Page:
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States Spend $28M, Then Leave Exchanges To The Feds

Late last year, Arizona Gov. Jan Brewer announced that her state would not build its own online insurance marketplace, a pillar of the Affordable Care Act, because there were too many unknowns.

What Brewer didn’t say was that her state had spent $9 million in federal money to reach that conclusion.

Arizona was one of 10 states that received federal grants over the past two years to help establish a state exchange only to decide later to let the federal government handle it. Two of those — Maine and Pennsylvania — used none of the federal money.  But the other eight  spent a total of $28 million hiring information technology vendors, consultants, travel and other expenses, according to a KHN review of state exchange spending.

Of course, that’s a drop in the bucket compared to $4.4 billion the Obama administration expects to spend on grants it has approved to 17 states and District of Columbia to build their own marketplaces, also known as exchanges. Another seven states are partnering with the federal government to set up the marketplaces, and 26 have defaulted to the federal government to do all the work.

Of the states that took the so-called “establishment grants,” and then decided not to go ahead, Arizona drew down the most. The state used the money to conduct months of research, public hearings and to solicit suggestions from patient advocates and the health care industry.

“We needed to spend the money to enable the governor to make an informed decision on what is best for Arizona,” said Don Hughes, Brewer’s top health advisor.

John Poelman, a senior director at consulting firm Leavitt Partners, which contracted with many states to help them make decisions, said the money was well spent even if officials chose not to go ahead.

“Everyone has learned that building an exchange is harder than expected,” he said.

He said the work could prove useful if states choose to build their own marketplaces in the future.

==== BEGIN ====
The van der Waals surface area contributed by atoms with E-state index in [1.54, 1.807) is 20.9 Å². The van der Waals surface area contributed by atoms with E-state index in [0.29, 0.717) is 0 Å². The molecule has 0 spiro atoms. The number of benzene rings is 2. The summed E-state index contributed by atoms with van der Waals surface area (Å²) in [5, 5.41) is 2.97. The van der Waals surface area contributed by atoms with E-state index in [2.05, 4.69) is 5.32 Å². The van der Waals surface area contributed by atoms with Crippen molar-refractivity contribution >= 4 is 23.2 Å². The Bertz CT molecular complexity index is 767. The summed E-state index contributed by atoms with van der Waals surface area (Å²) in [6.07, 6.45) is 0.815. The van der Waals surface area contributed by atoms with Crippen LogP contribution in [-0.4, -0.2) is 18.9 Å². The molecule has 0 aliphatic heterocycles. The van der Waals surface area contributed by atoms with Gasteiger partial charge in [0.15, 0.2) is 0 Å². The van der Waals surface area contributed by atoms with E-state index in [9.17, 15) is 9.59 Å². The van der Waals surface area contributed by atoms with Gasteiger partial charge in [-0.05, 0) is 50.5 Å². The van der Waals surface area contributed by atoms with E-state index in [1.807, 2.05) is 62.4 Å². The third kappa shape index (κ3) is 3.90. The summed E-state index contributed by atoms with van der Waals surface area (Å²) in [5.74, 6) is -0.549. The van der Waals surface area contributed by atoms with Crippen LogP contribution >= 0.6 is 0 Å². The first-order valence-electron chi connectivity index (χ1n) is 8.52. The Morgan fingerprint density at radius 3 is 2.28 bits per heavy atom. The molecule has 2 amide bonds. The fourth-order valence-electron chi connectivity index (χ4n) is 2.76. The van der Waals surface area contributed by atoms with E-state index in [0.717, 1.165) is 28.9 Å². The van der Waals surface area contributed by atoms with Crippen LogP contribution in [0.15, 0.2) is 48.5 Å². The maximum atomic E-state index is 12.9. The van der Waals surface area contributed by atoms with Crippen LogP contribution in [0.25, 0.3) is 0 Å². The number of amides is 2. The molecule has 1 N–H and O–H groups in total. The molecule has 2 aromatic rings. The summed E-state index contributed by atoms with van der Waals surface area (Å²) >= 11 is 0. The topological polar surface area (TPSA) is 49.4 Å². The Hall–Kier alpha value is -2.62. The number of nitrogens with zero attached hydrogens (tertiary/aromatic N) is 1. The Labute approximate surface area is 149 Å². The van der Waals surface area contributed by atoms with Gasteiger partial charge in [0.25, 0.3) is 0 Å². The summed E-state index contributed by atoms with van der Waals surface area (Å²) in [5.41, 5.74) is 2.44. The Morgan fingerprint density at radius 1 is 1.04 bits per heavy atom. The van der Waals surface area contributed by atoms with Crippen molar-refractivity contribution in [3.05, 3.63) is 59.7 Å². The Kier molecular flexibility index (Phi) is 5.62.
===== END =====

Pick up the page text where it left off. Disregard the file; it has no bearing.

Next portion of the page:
Tom Miller, a resident fellow with the conservative American Enterprise Institute, said states wasted less money by opting not to build their own marketplaces. “When you are in a hole, stop digging,” he said.

Here’s how much the other states spent, according to information they supplied:

Mississippi — $7.5 million;

North Carolina — $3.5 million;

Wisconsin — $3.3 million;

Alabama — $2.5 million;

Tennessee –$1.2 million;

Nebraska — $1 million;

New Jersey — $3,400;

Arizona spent most of its federal exchange grants on private vendors. Social Interest Solutions of Oakland Calif., received $8.3 million for information technology work. Mercer, based in New York, was paid $599,000 to set up plan management functions and determine rules for certifying plans. Stamford, Ct.-based Xerox received $440,000 to help design the marketplace website.

Mississippi spent the bulk of its $7.5 million on information technology vendors and consultants, said Aaron Sisk, senior attorney with the state Insurance Department. The state pursued building the exchange for 18 until Gov. Phil Bryant refused to let it go forward in a dispute with the state insurance commissioner. Mississippi officials are considering sharing the work that was done with New Mexico or Idaho, which just recently started building their own marketplaces, Sisk said

Tennessee officials said they spent most of their $1.2 million paying consultants, including Gorman Actuarial of Marlborough, Mass., and Public Consulting Group of Boston. The state also spent $13,000 sending state employees to meetings and conferences.

Spokeswoman Sarah Tanksley said the money helped the state decide whether to build its own marketplace ”in as sound a way as possible.”